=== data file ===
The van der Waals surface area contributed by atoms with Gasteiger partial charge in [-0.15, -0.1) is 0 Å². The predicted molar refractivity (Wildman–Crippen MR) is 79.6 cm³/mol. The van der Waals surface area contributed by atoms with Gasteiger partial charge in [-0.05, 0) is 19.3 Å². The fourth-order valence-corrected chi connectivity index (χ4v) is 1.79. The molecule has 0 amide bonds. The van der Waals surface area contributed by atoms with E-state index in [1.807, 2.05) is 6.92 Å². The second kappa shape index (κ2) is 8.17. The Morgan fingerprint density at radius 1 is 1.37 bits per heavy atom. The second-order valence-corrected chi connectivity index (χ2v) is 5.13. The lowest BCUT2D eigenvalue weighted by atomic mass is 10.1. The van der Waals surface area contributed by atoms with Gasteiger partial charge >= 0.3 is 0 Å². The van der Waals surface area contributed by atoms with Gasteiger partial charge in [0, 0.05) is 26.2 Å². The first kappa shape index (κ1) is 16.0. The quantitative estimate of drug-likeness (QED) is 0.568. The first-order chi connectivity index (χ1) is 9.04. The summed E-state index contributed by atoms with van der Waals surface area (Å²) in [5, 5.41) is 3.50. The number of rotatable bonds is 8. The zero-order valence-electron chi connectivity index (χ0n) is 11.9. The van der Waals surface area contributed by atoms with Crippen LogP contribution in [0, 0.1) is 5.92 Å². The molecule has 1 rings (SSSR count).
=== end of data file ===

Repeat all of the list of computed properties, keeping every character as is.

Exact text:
The van der Waals surface area contributed by atoms with Gasteiger partial charge in [-0.15, -0.1) is 0 Å². The predicted molar refractivity (Wildman–Crippen MR) is 79.6 cm³/mol. The van der Waals surface area contributed by atoms with Gasteiger partial charge in [-0.05, 0) is 19.3 Å². The fourth-order valence-corrected chi connectivity index (χ4v) is 1.79. The molecule has 0 amide bonds. The van der Waals surface area contributed by atoms with E-state index in [1.807, 2.05) is 6.92 Å². The second kappa shape index (κ2) is 8.17. The Morgan fingerprint density at radius 1 is 1.37 bits per heavy atom. The second-order valence-corrected chi connectivity index (χ2v) is 5.13. The lowest BCUT2D eigenvalue weighted by atomic mass is 10.1. The van der Waals surface area contributed by atoms with Gasteiger partial charge >= 0.3 is 0 Å². The van der Waals surface area contributed by atoms with Gasteiger partial charge in [0, 0.05) is 26.2 Å². The first kappa shape index (κ1) is 16.0. The quantitative estimate of drug-likeness (QED) is 0.568. The first-order chi connectivity index (χ1) is 9.04. The summed E-state index contributed by atoms with van der Waals surface area (Å²) in [5, 5.41) is 3.50. The number of rotatable bonds is 8. The zero-order valence-electron chi connectivity index (χ0n) is 11.9. The van der Waals surface area contributed by atoms with Crippen LogP contribution in [0, 0.1) is 5.92 Å². The molecule has 1 rings (SSSR count).